Anne K. Scharf

Anne K. Scharf
Max Planck Institute of Animal Behavior, Radolfzell, Germany · Department of Migration

PhD

About

42
Publications
17,203
Reads
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1,321
Citations
Citations since 2017
26 Research Items
1089 Citations
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2017201820192020202120222023050100150200
2017201820192020202120222023050100150200
2017201820192020202120222023050100150200
Additional affiliations
June 2019 - present
Max Planck Institute of Animal Behavior (formerly known as MPI for Ornithology, Radolfzell), Radolfzell, Germany
Position
  • PostDoc Position
November 2017 - June 2019
Max-Planck-Institut für Ornithologie, Teilinstitut Radolfzell
Position
  • PostDoc Position
September 2012 - December 2016
Max-Planck-Institut für Ornithologie, Teilinstitut Radolfzell
Position
  • PhD
Education
October 2009 - October 2010
Universidad Pablo de Olavide
Field of study
  • Biodiversity and Conservation Biology
August 2006 - June 2007
September 2001 - December 2008
University of Granada
Field of study
  • Biology

Publications

Publications (42)
Article
Full-text available
Background Bio-logging and animal tracking datasets continuously grow in volume and complexity, documenting animal behaviour and ecology in unprecedented extent and detail, but greatly increasing the challenge of extracting knowledge from the data obtained. A large variety of analysis methods are being developed, many of which in effect are inacces...
Preprint
Full-text available
Background Bio-logging and animal tracking datasets continuously grow in volume and complexity, documenting animal behaviour and ecology in unprecedented extent and detail, but greatly increasing the challenge of extracting knowledge from the data obtained. A large variety of analysis methods are being developed, many of which in effect are inacces...
Article
Quantifying movement and demographic events of free‐ranging animals is fundamental to studying their ecology, evolution and conservation. Technological advances have led to an explosion in sensor‐based methods for remotely observing these phenomena. This transition to big data creates new challenges for data management, analysis and collaboration....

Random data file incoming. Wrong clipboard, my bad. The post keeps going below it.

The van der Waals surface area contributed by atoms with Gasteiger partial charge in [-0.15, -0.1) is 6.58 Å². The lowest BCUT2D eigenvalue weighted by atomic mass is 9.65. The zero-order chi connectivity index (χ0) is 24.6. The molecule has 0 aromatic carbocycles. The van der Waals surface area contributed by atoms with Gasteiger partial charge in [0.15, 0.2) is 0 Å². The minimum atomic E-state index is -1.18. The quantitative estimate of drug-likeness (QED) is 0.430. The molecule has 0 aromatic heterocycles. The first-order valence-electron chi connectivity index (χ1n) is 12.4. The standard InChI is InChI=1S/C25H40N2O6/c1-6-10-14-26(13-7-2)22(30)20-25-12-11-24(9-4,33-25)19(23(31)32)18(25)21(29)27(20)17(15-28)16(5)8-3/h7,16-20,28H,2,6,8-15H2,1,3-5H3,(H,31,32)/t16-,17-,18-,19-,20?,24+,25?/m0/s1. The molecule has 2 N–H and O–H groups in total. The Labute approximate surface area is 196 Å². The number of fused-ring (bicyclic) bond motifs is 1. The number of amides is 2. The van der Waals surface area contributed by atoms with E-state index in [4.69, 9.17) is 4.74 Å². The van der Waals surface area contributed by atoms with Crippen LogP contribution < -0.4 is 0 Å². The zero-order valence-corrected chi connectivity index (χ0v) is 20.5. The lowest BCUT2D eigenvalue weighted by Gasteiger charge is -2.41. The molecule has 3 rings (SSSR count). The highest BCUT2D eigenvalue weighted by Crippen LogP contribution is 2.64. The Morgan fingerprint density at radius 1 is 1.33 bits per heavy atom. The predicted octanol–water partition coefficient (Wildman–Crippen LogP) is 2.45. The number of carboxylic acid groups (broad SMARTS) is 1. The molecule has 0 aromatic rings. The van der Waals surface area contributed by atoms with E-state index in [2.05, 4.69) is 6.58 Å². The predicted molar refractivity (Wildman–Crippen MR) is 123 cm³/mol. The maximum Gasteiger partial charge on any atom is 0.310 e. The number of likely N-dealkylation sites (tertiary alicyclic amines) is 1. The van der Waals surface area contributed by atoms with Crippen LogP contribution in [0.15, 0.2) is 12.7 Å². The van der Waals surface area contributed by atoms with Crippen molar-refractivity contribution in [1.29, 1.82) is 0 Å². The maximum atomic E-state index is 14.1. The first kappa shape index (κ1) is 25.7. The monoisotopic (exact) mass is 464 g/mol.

Article
Full-text available
Background Globally, arid regions are expanding and becoming hotter and drier with climate change. For medium and large bodied endotherms in the arid zone, the necessity to dissipate heat drives a range of adaptations, from behaviour to anatomy and physiology. Understanding how apex predators negotiate these landscapes and how they balance their en...
Preprint
Full-text available
Background Movement is the major contributor to active energy expenditure in most vertebrates and it is regularly characterised by body acceleration that can be captured by animal-attached accelerometers (ACC). Overall dynamic body acceleration (ODBA) is a metric derived from ACC data, which can be used as a proxy for energy expenditure over fine t...
Preprint
Full-text available
Animal tracking data are being collected more frequently, in greater detail, and on smaller taxa than ever before. These data hold the promise to increase the relevance of animal movement for understanding ecological processes, but this potential will only be fully realized if their accompanying location error is properly addressed. Historically, c...
Article
Full-text available
Atmospheric conditions impact how animals use the aerosphere, and birds and bats should modify their flight to minimise energetic expenditure relative to changing wind conditions. To investigate how free-ranging straw-coloured fruit bats (Eidolon helvum) fly with changing wind support, we use data collected from bats fit with GPS loggers and an int...
Article
Full-text available
Background Increases in landscape connectivity can improve a species’ ability to cope with habitat fragmentation and degradation. Wildlife corridors increase landscape connectivity and it is therefore important to identify and maintain them. Currently, corridors are mostly identified using methods that rely on generic habitat suitability measures....